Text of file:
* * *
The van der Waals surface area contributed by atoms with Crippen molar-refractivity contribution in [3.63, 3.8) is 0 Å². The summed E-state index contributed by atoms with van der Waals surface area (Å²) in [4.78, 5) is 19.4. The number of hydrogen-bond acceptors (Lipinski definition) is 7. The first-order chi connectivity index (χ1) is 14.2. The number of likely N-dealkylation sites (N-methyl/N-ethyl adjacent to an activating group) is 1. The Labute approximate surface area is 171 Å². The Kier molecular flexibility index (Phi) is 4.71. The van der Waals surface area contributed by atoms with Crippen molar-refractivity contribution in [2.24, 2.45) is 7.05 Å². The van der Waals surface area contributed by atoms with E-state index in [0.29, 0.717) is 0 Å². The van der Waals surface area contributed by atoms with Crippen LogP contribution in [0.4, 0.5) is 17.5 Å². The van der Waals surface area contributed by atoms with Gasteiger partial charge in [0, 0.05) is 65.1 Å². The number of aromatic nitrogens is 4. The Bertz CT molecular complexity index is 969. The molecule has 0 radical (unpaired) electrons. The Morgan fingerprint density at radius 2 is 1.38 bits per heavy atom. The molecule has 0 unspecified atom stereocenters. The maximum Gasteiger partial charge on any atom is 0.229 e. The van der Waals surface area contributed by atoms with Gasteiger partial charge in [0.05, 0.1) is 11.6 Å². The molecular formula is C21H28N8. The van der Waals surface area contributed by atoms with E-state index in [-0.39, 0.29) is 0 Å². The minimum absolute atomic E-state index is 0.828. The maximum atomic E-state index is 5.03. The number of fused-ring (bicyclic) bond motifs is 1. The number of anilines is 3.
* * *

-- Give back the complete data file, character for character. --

The van der Waals surface area contributed by atoms with Crippen molar-refractivity contribution in [3.63, 3.8) is 0 Å². The summed E-state index contributed by atoms with van der Waals surface area (Å²) in [4.78, 5) is 19.4. The number of hydrogen-bond acceptors (Lipinski definition) is 7. The first-order chi connectivity index (χ1) is 14.2. The number of likely N-dealkylation sites (N-methyl/N-ethyl adjacent to an activating group) is 1. The Labute approximate surface area is 171 Å². The Kier molecular flexibility index (Phi) is 4.71. The van der Waals surface area contributed by atoms with Crippen molar-refractivity contribution in [2.24, 2.45) is 7.05 Å². The van der Waals surface area contributed by atoms with E-state index in [0.29, 0.717) is 0 Å². The van der Waals surface area contributed by atoms with Crippen LogP contribution in [0.4, 0.5) is 17.5 Å². The van der Waals surface area contributed by atoms with Gasteiger partial charge in [0, 0.05) is 65.1 Å². The number of aromatic nitrogens is 4. The Bertz CT molecular complexity index is 969. The molecule has 0 radical (unpaired) electrons. The Morgan fingerprint density at radius 2 is 1.38 bits per heavy atom. The molecule has 0 unspecified atom stereocenters. The maximum Gasteiger partial charge on any atom is 0.229 e. The van der Waals surface area contributed by atoms with Gasteiger partial charge in [0.05, 0.1) is 11.6 Å². The molecular formula is C21H28N8. The van der Waals surface area contributed by atoms with E-state index in [-0.39, 0.29) is 0 Å². The minimum absolute atomic E-state index is 0.828. The maximum atomic E-state index is 5.03. The number of fused-ring (bicyclic) bond motifs is 1. The number of anilines is 3.